“Cyborg intelligence is an emerging kind of intelligence paradigm. It aims to deeply integrate machine intelligence with biological intelligence by connecting machines and living beings via neural interfaces…”
Inevitably, Yu’s research with cerebrally enhanced rodents has lead to more destructive and more commercial applications being developed. Brain Machine Interfaces, BMI, are what will link humans to our computers, creating a universal human conscience. Sort of like the Borg from Star Trek.
Joking aside augmented intelligence poses some obvious moral questions that scientists will undoubtedly ignore because they will be too focused on the immediate financial rewards that are at stake. Augmenting human intelligence with computer hardware, sometimes referred to as transhumanism, is no longer fanciful, distant science fiction, but near future science.
If It can’t Be Weaponized It Isn’t Technology
At the cutting edge of technological mayhem and death is the, Defense Advanced Research Projects Agency, or DARPA. To their credit they’ve not been just about developing new and innovative methods of mass slaughter, no, they were the driving force behind the modern internet, so they’re equally concerned about surveillance.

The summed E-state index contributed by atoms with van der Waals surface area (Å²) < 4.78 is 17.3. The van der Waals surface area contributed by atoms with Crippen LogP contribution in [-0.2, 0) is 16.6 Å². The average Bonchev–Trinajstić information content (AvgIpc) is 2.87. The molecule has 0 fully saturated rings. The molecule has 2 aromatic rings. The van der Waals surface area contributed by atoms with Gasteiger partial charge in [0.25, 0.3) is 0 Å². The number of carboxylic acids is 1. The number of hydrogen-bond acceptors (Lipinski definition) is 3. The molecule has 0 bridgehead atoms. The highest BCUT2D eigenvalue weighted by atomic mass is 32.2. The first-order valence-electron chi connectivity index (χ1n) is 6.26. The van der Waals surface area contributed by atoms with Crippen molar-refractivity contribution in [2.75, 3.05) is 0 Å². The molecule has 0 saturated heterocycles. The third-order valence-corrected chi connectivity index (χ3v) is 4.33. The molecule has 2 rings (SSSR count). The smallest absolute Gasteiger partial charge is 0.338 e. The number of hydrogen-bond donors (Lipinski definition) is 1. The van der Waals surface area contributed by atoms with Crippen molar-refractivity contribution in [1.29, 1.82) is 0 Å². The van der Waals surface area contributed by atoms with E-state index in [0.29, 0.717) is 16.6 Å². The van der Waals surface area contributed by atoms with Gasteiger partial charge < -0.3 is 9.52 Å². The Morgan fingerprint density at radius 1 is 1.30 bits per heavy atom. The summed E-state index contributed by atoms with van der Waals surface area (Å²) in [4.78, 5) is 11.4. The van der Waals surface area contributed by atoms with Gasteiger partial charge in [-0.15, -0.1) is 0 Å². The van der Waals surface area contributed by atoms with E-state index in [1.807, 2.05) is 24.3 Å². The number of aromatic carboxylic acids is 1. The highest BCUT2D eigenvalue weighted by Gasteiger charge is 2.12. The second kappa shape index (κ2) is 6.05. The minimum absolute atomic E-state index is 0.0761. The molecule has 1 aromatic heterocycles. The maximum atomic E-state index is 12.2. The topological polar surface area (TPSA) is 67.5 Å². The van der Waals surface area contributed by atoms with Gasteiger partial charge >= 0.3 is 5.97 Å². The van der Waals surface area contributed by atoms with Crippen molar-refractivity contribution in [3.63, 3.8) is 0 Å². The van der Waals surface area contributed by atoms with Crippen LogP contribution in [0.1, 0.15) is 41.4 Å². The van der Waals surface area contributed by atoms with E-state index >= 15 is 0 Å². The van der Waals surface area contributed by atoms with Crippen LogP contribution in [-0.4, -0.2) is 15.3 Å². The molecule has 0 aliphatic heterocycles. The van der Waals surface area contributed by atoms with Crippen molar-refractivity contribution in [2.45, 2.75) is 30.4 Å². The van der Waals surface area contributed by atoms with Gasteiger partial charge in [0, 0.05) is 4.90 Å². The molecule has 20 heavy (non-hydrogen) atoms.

Not wanting to miss out, DARPA are leading the way with developments to augment a soldiers intelligence. Sadly, that doesn’t mean that soldiers of the future will sit down with the enemy, listen to some Chopin, and settle their grievances over a game of Bridge. The intelligence of a soldier is measured more simply in their ability to wield death. To enable American soldiers of the future the best opportunity for doing this, DARPA are taking Yu’s research to what they consider its next logical step.
In an article from the New Scientist in 2012, a journalist reports of visiting a research center where she wears electrodes which she describes as:
that feeling of effortless concentration that characterises outstanding performance in all kinds of skills.